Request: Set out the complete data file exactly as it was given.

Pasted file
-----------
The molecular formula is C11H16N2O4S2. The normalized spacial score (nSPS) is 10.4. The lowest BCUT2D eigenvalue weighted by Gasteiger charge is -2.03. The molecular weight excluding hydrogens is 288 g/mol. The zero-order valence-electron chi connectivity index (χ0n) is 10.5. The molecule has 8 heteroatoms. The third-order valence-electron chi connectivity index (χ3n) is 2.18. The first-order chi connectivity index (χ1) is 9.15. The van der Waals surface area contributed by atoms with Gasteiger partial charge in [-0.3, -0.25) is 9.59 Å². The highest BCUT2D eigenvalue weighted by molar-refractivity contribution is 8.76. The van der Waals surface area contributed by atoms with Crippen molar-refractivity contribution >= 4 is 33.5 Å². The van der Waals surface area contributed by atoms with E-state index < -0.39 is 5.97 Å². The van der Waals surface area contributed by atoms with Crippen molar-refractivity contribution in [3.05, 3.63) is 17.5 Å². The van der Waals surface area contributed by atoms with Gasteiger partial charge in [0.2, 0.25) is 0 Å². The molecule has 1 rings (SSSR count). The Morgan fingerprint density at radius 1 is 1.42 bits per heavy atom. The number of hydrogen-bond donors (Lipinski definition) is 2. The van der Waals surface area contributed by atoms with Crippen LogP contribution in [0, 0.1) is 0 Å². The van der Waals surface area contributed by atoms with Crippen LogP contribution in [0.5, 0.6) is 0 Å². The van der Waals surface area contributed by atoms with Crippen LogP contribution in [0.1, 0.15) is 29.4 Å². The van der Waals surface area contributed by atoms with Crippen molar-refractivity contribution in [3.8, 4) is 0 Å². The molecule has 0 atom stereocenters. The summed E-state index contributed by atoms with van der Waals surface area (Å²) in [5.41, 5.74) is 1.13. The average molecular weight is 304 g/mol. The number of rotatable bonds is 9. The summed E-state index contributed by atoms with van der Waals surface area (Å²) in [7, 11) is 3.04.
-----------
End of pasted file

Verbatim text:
The molecular formula is C11H16N2O4S2. The normalized spacial score (nSPS) is 10.4. The lowest BCUT2D eigenvalue weighted by Gasteiger charge is -2.03. The molecular weight excluding hydrogens is 288 g/mol. The zero-order valence-electron chi connectivity index (χ0n) is 10.5. The molecule has 8 heteroatoms. The third-order valence-electron chi connectivity index (χ3n) is 2.18. The first-order chi connectivity index (χ1) is 9.15. The van der Waals surface area contributed by atoms with Gasteiger partial charge in [-0.3, -0.25) is 9.59 Å². The highest BCUT2D eigenvalue weighted by molar-refractivity contribution is 8.76. The van der Waals surface area contributed by atoms with Crippen molar-refractivity contribution >= 4 is 33.5 Å². The van der Waals surface area contributed by atoms with E-state index < -0.39 is 5.97 Å². The van der Waals surface area contributed by atoms with Crippen molar-refractivity contribution in [3.05, 3.63) is 17.5 Å². The van der Waals surface area contributed by atoms with Gasteiger partial charge in [0.2, 0.25) is 0 Å². The molecule has 1 rings (SSSR count). The Morgan fingerprint density at radius 1 is 1.42 bits per heavy atom. The number of hydrogen-bond donors (Lipinski definition) is 2. The van der Waals surface area contributed by atoms with Crippen LogP contribution in [0, 0.1) is 0 Å². The van der Waals surface area contributed by atoms with Crippen LogP contribution in [0.5, 0.6) is 0 Å². The van der Waals surface area contributed by atoms with Crippen LogP contribution in [0.1, 0.15) is 29.4 Å². The van der Waals surface area contributed by atoms with Crippen molar-refractivity contribution in [3.8, 4) is 0 Å². The molecule has 0 atom stereocenters. The summed E-state index contributed by atoms with van der Waals surface area (Å²) in [5.41, 5.74) is 1.13. The average molecular weight is 304 g/mol. The number of rotatable bonds is 9. The summed E-state index contributed by atoms with van der Waals surface area (Å²) in [7, 11) is 3.04.